he is. Simba is his father’s much beloved child. And as his

father’s much beloved child, Simba does have love, hope,
and responsibilities with his pride of lions.
Now, I am no Rafiki, and I can’t even hold a candle up to
that beloved Disney character, but I would like to help us to
remember who we are, even if we have forgotten! We, each
and every one of us is God’s beloved, special, favorite child.
We are God’s children in spite of any negativity we might
face from others or ourselves. So I am going to say a
negative word or a negative phrase that we might hear from
others, or on the news, or from ourselves. Once I say the
word or phrase, say to yourself, “I am a child of God”
1. So Stupid! I am a child of God!
2. You’re crazy! I am a child of God!
3. Good for nothing! I am a child of God!
4. Use your brain for Pete’s sake! “ “
5. You’ll never be able to do that! “ “
6. Not the brightest bulb in the pack! “ “
Now, please take a moment, turn to the person next to you
or nearby you and say: “Hi, my name is Child of God! Then
have the other person say the same thing to you!
If we say this instead of negative talk, we will remember
who we are and where we come from!

Now, I didn’t grow up with Mr. Rogers and actually used to
be quite annoyed by what I used to think was his namby-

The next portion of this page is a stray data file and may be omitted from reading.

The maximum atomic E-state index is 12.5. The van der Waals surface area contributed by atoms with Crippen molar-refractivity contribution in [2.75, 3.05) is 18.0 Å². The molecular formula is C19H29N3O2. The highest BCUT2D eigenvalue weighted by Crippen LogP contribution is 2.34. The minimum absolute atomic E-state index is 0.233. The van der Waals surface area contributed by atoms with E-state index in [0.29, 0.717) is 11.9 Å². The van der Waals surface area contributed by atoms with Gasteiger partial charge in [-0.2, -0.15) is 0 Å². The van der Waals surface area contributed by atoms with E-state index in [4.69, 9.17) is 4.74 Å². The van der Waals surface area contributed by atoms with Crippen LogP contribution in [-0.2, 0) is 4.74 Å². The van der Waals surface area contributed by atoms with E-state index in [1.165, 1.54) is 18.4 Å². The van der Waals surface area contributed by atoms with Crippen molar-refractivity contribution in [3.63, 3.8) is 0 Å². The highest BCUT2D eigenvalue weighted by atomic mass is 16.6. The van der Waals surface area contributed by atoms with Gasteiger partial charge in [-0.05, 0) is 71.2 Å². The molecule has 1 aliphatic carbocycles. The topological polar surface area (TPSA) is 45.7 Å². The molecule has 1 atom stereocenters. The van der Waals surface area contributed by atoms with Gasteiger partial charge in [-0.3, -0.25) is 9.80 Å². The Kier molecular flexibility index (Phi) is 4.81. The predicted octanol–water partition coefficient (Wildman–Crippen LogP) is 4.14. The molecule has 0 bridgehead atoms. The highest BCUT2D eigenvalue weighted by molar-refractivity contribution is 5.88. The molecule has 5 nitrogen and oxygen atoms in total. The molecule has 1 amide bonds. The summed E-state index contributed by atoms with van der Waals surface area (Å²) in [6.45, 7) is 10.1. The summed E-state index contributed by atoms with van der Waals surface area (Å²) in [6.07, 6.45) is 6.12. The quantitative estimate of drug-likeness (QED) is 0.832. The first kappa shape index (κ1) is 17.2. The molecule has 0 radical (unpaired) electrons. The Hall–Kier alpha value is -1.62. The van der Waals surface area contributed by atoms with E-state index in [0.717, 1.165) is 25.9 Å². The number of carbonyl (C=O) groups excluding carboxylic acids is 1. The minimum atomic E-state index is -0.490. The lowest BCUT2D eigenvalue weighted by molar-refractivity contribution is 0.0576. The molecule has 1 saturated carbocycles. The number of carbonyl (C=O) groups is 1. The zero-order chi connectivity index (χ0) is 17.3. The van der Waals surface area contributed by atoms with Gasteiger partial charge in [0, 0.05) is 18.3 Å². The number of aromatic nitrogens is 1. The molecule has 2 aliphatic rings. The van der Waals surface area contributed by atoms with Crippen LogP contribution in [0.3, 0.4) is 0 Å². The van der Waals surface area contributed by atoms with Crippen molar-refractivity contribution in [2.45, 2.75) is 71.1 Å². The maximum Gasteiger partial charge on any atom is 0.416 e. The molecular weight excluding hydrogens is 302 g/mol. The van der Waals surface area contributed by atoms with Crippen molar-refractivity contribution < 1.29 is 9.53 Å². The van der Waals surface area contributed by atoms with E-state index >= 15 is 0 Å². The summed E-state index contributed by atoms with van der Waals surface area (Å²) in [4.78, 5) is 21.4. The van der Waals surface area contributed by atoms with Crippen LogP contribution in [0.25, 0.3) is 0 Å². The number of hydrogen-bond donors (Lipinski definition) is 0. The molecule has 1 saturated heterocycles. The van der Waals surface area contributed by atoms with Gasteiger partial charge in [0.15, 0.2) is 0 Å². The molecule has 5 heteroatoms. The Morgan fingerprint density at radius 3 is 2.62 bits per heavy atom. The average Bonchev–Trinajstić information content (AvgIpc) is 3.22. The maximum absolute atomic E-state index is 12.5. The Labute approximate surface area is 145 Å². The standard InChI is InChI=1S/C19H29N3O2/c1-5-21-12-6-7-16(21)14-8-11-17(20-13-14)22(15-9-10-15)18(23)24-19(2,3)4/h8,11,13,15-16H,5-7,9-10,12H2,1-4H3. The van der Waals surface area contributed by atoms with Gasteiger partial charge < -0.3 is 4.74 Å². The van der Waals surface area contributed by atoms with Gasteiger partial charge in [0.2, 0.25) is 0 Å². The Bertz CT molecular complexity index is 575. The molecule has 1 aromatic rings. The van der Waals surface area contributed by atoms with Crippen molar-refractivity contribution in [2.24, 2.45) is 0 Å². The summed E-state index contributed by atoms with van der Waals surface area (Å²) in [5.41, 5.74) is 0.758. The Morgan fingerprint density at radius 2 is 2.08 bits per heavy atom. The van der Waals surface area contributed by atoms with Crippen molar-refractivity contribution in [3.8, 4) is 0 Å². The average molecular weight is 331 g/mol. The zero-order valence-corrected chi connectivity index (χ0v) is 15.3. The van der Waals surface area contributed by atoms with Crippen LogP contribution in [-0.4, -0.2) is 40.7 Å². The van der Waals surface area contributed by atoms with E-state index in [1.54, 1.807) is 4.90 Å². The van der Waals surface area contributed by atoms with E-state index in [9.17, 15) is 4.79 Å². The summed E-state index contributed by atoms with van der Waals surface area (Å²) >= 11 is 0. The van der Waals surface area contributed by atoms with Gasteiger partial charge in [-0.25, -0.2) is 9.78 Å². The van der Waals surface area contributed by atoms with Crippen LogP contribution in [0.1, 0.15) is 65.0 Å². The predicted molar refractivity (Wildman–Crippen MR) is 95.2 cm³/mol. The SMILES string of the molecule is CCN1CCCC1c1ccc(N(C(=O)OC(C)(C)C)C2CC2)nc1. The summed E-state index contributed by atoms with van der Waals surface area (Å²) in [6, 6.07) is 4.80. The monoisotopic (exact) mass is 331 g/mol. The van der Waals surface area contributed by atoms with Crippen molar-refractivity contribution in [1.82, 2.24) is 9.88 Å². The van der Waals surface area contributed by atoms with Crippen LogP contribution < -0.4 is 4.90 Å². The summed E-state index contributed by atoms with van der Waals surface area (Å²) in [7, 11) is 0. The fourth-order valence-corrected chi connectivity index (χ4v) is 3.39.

pamby personality,“won’t you be my neighbor?” That is,
until one day I realized that he was actually modeling the
love of God for us through a children’s how. Ouch—just
more than a bit dense there, huh Rev. Katie?
Mr. Rogers used to say the following words to his viewers
all the time, and he wasn’t just talking to the kids. “You
always make each day a special day. You know how, by just
being you. That is you, yourself.” Mrs. Rogers used to tell
us, “I like you just the way you are” He knew and told us
that each on of us is precious, made from love by Love—our
loving God. We are that because we are God’s children. And
we have available to us that amazing, loving, healing,
special, unique, joyful opportunity for a relationship with
God, because we are God’s children.
So, let us go into the world rejoicing in the power of God’s
Spirit this Easter season! Let us remember whose we are.
And let us help others, our family, our friends, and strangers
remember whose they are also, that special, that favorite
child of God’s. Amen.